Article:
Sectoral Funds vs Thematic Funds
Mutual funds provide you with a wide range of investment options, including opportunities to invest across the asset classes, market caps, sectors, and companies. While the mutual fund portfolio may be diversified based on the primary investment objective, the investors looking for having an investment exposure in a particular sector and theme may choose to invest in sectoral and thematic funds respectively. Even while they may be categorised under a single classification category of equity schemes, they differ slightly in terms of fundamental attributes of the scheme. This article will help you to know what is thematic fund and sectoral fund broadly and discusses the similarities and differences between such funds.
Sectoral mutual funds refer to that category of mutual funds which aim to invest predominantly in the companies working in the specified sector. As per the SEBI categorisation principles, a sectoral fund must invest a minimum of 80% in equity instruments of the companies in that particular sector. For example, a pharma fund will provide you with a focused investment exposure in companies in the pharmaceutical industry. Thus, such funds are suitable when the investment outlook for that particular sector looks optimistic, as the fund manager will seek the investment opportunities with the confined universe of the companies in that sector only and hence, the investors may generate better returns from the expected uptrend thereon.
On the other hand, thematic mutual funds carry a broader vision in terms of the investible universe and hence, aim to invest predominantly in the companies impacted by a specified theme. In terms of the mandated investment exposure, the rules are similar to the sectoral funds and thematic funds need to invest a minimum of 80% in equity & equity related instruments of a particular theme. Examples of thematic funds are consumption funds focusing on the consumption theme, special opportunities funds focusing on companies involved in corporate actions like IPOs, buyback, mergers, demergers, etc.
Both sectoral, as well as thematic fund, allows the investor to have a focused and concentrated exposure into a particular sector/ theme and thus allows the investors to make the most of the investment opportunities available therein.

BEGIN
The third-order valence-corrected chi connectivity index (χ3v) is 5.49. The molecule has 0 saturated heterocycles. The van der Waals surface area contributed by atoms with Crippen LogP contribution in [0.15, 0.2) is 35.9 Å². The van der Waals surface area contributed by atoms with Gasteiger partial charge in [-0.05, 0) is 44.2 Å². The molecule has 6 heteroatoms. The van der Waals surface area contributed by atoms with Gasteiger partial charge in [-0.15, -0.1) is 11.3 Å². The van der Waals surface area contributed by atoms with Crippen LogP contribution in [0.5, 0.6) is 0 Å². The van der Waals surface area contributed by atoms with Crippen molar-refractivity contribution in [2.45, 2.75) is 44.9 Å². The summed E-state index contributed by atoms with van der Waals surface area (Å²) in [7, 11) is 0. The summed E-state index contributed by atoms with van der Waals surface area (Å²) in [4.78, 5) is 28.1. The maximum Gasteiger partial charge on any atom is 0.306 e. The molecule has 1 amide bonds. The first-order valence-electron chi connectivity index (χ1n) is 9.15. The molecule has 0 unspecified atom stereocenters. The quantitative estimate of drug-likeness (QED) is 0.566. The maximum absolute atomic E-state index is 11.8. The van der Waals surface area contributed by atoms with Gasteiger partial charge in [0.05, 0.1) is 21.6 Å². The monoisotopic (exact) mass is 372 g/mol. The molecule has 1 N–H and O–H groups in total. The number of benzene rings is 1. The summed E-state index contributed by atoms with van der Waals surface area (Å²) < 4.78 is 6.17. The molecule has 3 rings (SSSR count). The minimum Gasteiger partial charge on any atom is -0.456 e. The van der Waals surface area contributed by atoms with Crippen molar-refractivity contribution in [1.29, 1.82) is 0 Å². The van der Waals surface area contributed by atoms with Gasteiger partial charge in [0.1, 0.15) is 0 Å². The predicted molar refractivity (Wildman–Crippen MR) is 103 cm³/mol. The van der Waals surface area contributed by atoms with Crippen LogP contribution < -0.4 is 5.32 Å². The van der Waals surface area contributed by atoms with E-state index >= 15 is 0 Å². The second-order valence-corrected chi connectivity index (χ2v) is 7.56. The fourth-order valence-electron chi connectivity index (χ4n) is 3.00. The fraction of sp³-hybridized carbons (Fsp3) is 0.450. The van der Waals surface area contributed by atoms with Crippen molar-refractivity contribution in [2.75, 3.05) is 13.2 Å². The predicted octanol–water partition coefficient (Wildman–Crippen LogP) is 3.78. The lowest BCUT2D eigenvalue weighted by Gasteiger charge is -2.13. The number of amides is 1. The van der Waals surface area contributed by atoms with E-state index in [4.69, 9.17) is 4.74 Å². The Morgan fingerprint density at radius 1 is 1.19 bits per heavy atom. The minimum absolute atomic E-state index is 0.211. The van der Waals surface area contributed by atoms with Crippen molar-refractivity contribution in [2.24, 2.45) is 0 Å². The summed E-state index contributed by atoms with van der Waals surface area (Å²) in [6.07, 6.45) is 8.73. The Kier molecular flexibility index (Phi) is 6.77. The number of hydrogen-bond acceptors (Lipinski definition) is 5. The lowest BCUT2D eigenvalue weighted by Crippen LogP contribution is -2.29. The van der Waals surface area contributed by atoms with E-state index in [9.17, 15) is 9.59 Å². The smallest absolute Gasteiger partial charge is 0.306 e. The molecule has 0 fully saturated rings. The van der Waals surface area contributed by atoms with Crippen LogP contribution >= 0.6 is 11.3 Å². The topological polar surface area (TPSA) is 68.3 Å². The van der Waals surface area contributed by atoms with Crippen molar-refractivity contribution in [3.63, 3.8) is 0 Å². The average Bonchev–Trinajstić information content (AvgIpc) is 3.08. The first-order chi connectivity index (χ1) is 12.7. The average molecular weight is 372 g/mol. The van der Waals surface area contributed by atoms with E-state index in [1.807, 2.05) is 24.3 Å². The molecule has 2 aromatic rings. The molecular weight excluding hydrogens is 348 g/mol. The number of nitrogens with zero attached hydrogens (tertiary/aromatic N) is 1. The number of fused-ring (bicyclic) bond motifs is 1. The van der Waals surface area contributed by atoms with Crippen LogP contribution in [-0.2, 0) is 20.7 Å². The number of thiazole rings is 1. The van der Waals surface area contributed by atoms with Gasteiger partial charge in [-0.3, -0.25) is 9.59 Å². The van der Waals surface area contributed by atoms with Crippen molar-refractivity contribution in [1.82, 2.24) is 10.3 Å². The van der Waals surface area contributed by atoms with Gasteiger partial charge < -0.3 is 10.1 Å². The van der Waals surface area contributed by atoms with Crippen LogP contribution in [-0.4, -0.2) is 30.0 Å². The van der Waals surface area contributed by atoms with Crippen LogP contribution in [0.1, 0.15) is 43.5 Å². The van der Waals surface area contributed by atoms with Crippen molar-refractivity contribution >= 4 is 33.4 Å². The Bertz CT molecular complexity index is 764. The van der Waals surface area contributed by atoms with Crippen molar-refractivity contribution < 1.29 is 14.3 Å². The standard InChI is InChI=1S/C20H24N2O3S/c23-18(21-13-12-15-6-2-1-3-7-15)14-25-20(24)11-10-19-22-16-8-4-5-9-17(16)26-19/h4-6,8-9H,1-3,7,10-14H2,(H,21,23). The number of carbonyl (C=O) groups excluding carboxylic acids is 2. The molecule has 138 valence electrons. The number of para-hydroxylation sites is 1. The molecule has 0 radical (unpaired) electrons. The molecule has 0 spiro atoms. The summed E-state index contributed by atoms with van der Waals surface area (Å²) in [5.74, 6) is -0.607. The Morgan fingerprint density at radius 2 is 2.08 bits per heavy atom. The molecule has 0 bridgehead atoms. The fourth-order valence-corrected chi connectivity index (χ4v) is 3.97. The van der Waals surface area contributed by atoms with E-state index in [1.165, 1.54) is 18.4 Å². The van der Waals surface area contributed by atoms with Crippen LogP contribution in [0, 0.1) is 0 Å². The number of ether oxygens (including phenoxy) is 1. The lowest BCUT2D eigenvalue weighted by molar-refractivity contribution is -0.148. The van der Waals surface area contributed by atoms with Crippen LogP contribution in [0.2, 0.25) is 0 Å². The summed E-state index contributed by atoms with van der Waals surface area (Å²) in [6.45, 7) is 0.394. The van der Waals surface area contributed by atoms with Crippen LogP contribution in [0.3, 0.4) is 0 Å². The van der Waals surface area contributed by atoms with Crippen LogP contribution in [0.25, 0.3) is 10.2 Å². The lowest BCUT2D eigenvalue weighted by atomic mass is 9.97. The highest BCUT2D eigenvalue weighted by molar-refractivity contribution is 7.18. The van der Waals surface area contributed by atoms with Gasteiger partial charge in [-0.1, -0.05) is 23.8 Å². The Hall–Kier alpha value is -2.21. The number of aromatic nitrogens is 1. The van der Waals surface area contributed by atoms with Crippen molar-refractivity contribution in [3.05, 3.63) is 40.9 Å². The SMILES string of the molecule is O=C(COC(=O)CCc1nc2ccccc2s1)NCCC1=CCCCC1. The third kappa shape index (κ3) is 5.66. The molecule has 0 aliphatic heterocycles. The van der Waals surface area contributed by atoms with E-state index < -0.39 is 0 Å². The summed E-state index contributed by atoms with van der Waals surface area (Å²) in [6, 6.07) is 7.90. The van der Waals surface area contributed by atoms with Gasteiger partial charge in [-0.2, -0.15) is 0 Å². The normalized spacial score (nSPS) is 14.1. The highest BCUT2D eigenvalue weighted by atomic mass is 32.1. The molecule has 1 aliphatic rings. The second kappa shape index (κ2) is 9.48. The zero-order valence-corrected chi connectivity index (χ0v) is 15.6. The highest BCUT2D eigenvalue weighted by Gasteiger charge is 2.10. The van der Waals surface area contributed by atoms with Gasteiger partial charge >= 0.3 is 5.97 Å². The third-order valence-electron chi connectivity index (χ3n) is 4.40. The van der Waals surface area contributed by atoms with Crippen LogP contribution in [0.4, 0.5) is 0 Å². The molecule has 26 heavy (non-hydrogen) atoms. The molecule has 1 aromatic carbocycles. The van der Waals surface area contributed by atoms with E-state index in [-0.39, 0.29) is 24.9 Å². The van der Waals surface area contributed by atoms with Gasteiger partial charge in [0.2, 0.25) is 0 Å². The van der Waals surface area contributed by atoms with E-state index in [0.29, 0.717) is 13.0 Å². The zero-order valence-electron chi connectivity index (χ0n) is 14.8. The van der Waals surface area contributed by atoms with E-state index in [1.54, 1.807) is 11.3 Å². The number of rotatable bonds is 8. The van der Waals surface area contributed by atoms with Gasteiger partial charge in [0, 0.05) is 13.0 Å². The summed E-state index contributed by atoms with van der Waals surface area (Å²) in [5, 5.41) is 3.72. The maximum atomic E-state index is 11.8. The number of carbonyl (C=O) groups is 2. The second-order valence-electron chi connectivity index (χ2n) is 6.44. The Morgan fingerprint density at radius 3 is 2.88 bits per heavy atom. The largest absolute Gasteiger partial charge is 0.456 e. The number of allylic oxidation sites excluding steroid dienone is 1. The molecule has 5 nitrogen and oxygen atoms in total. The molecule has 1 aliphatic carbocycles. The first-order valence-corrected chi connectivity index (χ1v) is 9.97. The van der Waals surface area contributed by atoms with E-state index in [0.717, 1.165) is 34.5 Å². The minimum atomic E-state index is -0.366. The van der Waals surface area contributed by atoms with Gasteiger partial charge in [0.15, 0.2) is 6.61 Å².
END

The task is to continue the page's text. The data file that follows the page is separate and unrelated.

On the other hand, a thematic fund may be considered as a fund of related sectoral funds since an investment theme may cover a whole lot of sectors. As such, the scope and investment objective of a thematic fund is much larger than a sectoral fund. A sectoral fund will seek the correct forecast of the investment outlook for a particular sector for the investors to generate better returns, which may not be that easy to be predicted. Thus, considering the diversification of sectors within the theme, a thematic fund is a better investment option for beginner investors.
Taxation of Sectoral and Thematic Funds
With a minimum 80% equity exposure, sectoral and thematic funds enable your access to preferential tax rates for equity oriented schemes. As per the Income Tax Act, equity-oriented funds are those funds which invest 65% or more in equities and related securities. For the investments for less than 12 months, the gains are taxed as short-term capital gains at a tax rate of 15% (plus applicable surcharge and cess). However, for investments with a more extended period, the gains are taxed as long-term capital gains @ 10% (plus applicable surcharge and cess). As per the Income Tax laws, an exemption of up to Rs. 1 lakh is provided every year in respect of long term capital gains from equity shares and equity oriented mutual funds.
Tax Treatment for Equity Oriented Mutual Fund Schemes
The returns from mutual fund schemes are taxed as Capital Gains in the hands of investors. The gains from equity oriented mutual fund schemes are classified as short term capital gains if the investment in such funds has been for a period of less than 12 months. If the investment are held for more than 12 months, the gains will be taxed as long term capital gains. Short term capital gains are taxed at 15% (plus applicable cess and surcharge), whereas long term capital gains are tax at 10%. Further, long term capital gains from equities and equity oriented mutual fund schemes are exempt up to Rs. 1 lakh a year.
Disclaimers: The information set out above is included for general information purposes only and is not exhaustive and does not constitute legal or tax advice. In view of the individual nature of the tax consequences, each investor is advised to consult his or her or their own tax consultant with respect to specific tax implications arising out of their participation in the Scheme. Income Tax benefits to the mutual fund & to the unit holder is in accordance with the prevailing tax laws/finance bill 2017. Any action taken by you on the basis of the information contained herein is not intended as on offer or solicitation for the purchase and sales of any schemes of UTI mutual Fund. Please read the full details provided in SID and SIA carefully before taking any decision.
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